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Clayton Schools gets mixed CRCT results

By Curt Yeomans

cyeomans@news-daily.com

Clayton County Public Schools got a mixed bag when the Georgia Department of Education released the official school-level, district-level, and state-level results of the Criterion-Referenced Competency Tests.

The percentage of students passing the language arts section of the test improved over last year's results in the fifth-and eighth-grades, while third-graders moved up in math, according to data from the Department of Education released Tuesday. But the data also show that in third- and fifth-grade reading, the pass-rate percentages are down, while the percentages also slipped in fifth-and eighth-grade math.

The percentage of students passing the reading section in eighth-grade remained level at 91 percent, according to the department's data.

Clayton School Board Chairperson Alieka Anderson said she was still reviewing the district's CRCT performance on Wednesday. She said she is already looking forward to seeing the school system improve under the leadership of new Superintendent Edmond Heatley, who began leading the district July 1.

"We made some gains, and we dropped in some areas, but as a board, we are going to focus on student achievement and moving the district forward," Anderson said. "No matter what the circumstances are, we're always going to focus on student achievement. We know we're going to see higher test scores in the future, because we have a superintendent in place that has made improving student achievement a priority."

Georgia Department of Education Spokesman Matt Cardoza said the CRCT scores are important for two reasons. The reading results for third-, fifth- and eighth-graders, and the math results for fifth- and eighth-graders are used for grade promotion and retention, he said. Cardoza said the scores are also used to determine whether schools and districts make Adequate Yearly Progress (AYP) under the federal No Child Left Behind Act.

Some of the top-performing schools in the district for reading, language arts and math in the third- and fifth-grades were:

· Lake City Elementary School, where fifth-graders passed the language arts test at a rate of 96.9 percent, the highest percentage in the district for fifth-graders. Lake City's fifth-graders also passed the math portion of the CRCT at the district's highest rate for their grade level, at 95.9 percent.

· Lewis Academy of Excellence, where fifth-graders passed the reading exam at a rate of 97.6 percent, the highest rate for the district's fifth-graders. Third-graders at Lewis also passed the reading and language arts exams at rates of 92.2 percent each, the district's highest for third graders in both areas.

· Oliver Elementary School, where third-graders passed the math exam at a rate of 84.7 percent, the highest in the district for their grade level.

Among the top-performing middle schools for eighth-graders, Rex Mill Middle School led the way in math with 73.4 percent meeting or exceeding state standards.

Also among eighth-graders, Forest Park Middle School was the county's top performing middle school on the language arts exam, with 95.5 percent meeting or exceeding state standards.

M.D. Roberts Middle School was the county's top school in eighth-grade reading, with 93.9 percent meeting or exceeding standards.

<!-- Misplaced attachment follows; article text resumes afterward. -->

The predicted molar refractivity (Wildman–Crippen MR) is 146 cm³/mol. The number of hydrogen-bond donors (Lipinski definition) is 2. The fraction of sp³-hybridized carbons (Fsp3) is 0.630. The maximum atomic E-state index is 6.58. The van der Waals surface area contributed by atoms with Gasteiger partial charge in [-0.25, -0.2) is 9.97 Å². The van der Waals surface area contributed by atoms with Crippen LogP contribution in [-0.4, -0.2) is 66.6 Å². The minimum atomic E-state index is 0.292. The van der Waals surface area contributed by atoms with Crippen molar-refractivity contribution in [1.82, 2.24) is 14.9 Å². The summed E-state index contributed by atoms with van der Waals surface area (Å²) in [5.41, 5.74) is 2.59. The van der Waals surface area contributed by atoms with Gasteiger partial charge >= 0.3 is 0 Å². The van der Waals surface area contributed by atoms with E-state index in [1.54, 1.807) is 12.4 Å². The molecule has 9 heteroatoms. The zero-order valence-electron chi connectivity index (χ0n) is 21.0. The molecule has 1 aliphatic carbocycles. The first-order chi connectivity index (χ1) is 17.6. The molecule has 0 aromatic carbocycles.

Clayton County Public Schools Spokesman Charles White said the school system could not offer comment on the scores because officials who review data for the district, such as test scores, were unavailable on Wednesday. The district's offices are closed this week for a summer break.

Anderson said that in addition to AYP and grade-promotion issues, the test scores are also a concern in the county because officials from the Southern Association of Colleges and Schools (SACS) have told board members that improving student achievement is an area the 48,000-student school system needs to focus on.

After eight months of being an unaccredited school system, SACS re-instated Clayton County's accreditation in May, but on a two-year probationary basis. The school system's 60 schools also must undergo a full SACS review by the end of 2010.

Anderson said that because the school board is focused on making decisions that are based on data, more attention will be given in the future to data that comes into the system periodically, such as the results of benchmark tests that are given to students throughout the year.

"We plan on looking at benchmark test results to see where our students are, and where they need to improve," Anderson said.

According to Department of Education data for the Clayton County school system as a whole:

· In third-grade, 78.9 percent met or exceeded state standards on the reading portion of the CRCTs (a drop of 6.1 percentage points from a year ago); 77.4 percent met or exceeded standards on the language arts section (a drop of 1.6 percentage points); and 66.8 percent met or exceeded standards on the math section (an increase of 10.8 percentage points).

· In fifth-grade, 79.2 percent met or exceeded state standards on the reading portion of the CRCTs (a drop of 8.8 percentage points from last year); 85.5 percent met or exceeded state standards on the language arts portion (an increase of 1.5 percentage points); and 70.9 percent met or exceeded the standards for math (a drop of 4.1 percentage points).

· In eighth-grade, 91 percent met or exceeded state standards on the reading portion of the CRCTs (the same percentage from a year earlier); 89.3 percent met or exceeded standards on the language arts section (an increase of 4.3 percentage points), and 59.2 percent met or exceeded the standards on the math section (a decrease of 8.8 percentage points).

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On the net:

Georgia Department of Education: www.doe.k12.ga.us